There has been a lot of buzz going around about the level of integration Microsoft will offer between SQL Server and the Hadoop distributed processing framework. Ever since the public announcement during the SQL Server 2012 virtual product launch event, SQL Server developers have been rushing to try our Hadoop, and understand how it fits within the data management eco-system SQL Server has created.
What is Hadoop?
Hadoop is SQL Server’s current answer to processing very large data-sets, caused by this data explosions in sectors such as social media and general user-activity monitoring. The idea is simple, the more data you can collect about anything that can influence your business decisions, the more accurate these decisions can be made. For example this is crucial in terms of online advertising, were client spend could be in the millions of dollars per month, and an increase in conversion by 1% could be the difference between millions of revenue, any information that can be collected on users regarding for example their sentiment towards the brand, their interest and activities, their friend’s interests, their income bracket, their marital status, etc. can give this brand an edge over competitors, and tailor campaigns or even services around better ROI from their demographic.
I took online marketing as an example model of large data because of how traceable ROI and user behavior in this sector is, apart from on-site behavior which is traceable down to the mouse movements on the page (useful in Usability Analysis), but you could effectively buy an entire few years worth of Twitter data on most users, and with the correct Data-Mining algorithms, you could deduce anything from user’s holiday schedule (to advertise holidays preempting their usual holiday time), to a user that is going through a divorce (to advertise a divorce lawyer). This could get really scary, but very awesome for the people designing these cool algorithms.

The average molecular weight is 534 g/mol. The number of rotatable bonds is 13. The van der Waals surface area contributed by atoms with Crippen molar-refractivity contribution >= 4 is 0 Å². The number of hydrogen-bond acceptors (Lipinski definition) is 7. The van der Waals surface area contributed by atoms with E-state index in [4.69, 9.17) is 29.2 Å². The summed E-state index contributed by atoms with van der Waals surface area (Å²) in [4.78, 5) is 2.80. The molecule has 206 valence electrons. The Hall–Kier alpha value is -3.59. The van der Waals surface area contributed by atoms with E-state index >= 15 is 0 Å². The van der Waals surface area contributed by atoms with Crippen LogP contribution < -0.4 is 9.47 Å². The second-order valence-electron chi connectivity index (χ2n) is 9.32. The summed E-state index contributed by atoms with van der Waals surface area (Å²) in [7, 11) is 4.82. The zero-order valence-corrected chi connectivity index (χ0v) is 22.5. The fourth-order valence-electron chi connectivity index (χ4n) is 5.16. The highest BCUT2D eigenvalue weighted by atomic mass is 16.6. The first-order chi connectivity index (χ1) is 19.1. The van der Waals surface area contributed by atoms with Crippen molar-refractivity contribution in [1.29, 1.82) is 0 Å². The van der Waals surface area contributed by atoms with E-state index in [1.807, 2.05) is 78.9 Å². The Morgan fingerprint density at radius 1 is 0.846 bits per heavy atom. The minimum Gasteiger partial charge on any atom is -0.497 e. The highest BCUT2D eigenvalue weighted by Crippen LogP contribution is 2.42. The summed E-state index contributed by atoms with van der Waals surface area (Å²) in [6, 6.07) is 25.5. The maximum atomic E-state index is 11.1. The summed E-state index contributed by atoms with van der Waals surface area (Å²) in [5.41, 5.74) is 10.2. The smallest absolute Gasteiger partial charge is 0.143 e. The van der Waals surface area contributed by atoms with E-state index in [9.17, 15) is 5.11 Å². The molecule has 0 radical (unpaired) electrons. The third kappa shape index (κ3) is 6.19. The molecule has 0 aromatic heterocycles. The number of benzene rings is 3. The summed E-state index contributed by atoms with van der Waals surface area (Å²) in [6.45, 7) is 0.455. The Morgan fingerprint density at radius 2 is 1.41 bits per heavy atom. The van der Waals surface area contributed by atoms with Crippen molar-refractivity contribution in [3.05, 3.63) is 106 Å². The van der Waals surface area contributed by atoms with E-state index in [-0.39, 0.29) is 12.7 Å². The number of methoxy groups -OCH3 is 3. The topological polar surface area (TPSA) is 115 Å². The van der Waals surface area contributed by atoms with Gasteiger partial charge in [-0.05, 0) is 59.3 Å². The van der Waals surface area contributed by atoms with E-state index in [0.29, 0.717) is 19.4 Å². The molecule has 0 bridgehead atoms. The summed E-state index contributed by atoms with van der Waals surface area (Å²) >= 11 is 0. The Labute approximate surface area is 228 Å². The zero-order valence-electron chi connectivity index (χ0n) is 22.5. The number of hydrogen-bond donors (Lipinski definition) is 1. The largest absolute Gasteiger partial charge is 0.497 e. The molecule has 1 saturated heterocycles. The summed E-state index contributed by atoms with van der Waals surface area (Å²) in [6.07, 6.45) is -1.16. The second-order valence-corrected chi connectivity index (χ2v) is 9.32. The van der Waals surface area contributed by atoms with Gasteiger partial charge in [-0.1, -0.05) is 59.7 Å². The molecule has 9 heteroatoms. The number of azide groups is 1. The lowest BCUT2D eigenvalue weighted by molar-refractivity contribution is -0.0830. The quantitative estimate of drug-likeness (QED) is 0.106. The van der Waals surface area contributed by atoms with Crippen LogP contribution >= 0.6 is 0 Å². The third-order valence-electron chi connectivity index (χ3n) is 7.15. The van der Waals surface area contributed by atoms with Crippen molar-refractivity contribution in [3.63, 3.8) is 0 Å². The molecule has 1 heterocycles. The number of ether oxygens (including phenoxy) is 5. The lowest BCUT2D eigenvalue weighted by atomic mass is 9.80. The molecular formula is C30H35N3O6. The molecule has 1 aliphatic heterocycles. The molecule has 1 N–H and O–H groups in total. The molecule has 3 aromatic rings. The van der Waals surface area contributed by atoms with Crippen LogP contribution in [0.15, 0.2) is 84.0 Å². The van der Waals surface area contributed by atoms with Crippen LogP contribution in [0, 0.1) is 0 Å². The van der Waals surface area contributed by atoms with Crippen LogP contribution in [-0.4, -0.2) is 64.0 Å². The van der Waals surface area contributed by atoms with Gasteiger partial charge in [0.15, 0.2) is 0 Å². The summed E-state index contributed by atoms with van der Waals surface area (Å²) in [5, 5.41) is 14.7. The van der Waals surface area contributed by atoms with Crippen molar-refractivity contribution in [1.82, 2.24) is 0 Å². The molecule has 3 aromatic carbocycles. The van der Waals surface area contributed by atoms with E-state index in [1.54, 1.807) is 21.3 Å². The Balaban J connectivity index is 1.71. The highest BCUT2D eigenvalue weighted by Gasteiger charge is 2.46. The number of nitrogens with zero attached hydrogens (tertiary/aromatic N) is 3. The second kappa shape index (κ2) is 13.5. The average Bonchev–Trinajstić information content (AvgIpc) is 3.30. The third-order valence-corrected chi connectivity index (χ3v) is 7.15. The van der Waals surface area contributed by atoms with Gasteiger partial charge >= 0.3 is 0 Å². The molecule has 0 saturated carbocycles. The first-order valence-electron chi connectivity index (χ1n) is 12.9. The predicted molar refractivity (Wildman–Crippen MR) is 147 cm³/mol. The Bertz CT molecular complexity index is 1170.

Hadoop is essentially a way to go through these mountains of data, and through a Map and Reduce functions, deduce information about the underlying un-structured or semi-structured data, this is achieved through a few key features:
- Hadoop Data File-System: Hadoop creates its own DFS on a disk partition, this is an optimised file-system for the type of activity to expect through big data analysis
- Optimised for Write Once Read Multiple Times: Hadoop’s DFS is optimised for data to be written once, then read multiple times, updates are highly discouraged. This is ideal for processing fact data that does not change at all, for example Twitter communication or web server logs.
- Map/Reduce Locale: In order to achieve high distributed performance throughput, Hadoop moves the Map and Reduce function to the local system were the data lives, rather than moving the data to where the code lives. This is referred to as code locale.
- Batched Processing: This is mostly a restriction rather than a feature, considering there is already a real demand for processing real-time continuous data at a much higher discretization rate.
In essence, Hadoop on its own is effectively an awesome highly distributed processing engine geared to handle expressive processing of large (very large) data. The technology itself is still young, there are many limitation, but also since its an open-source project, there are many cool extensions and related projects that offer highly promising concepts.
How Does Hadoop fit with SQL Server 2012
Microsoft sees Hadoop as a data processing layer, essentially at the OLTP side of a database architecture, pushing data to a relational-warehouse after the data has been cleansed and processed for storage. Essentially an SSIS package for processing very large data, extracting the required relational information, and dumping them into a relational database model.
In its current state, Microsoft’s stab at handling large data, which is mostly through its enterprise level Data-Warehouse SQL Server solution, is limited and not optimised to work with the unstructured nature of this raw data, and so backing Hadoop seems logical, a move that has already been adopted by many relational database competitors (such as IBM or Oracle), although I do wonder how long this will last before Microsoft comes up with their own framework.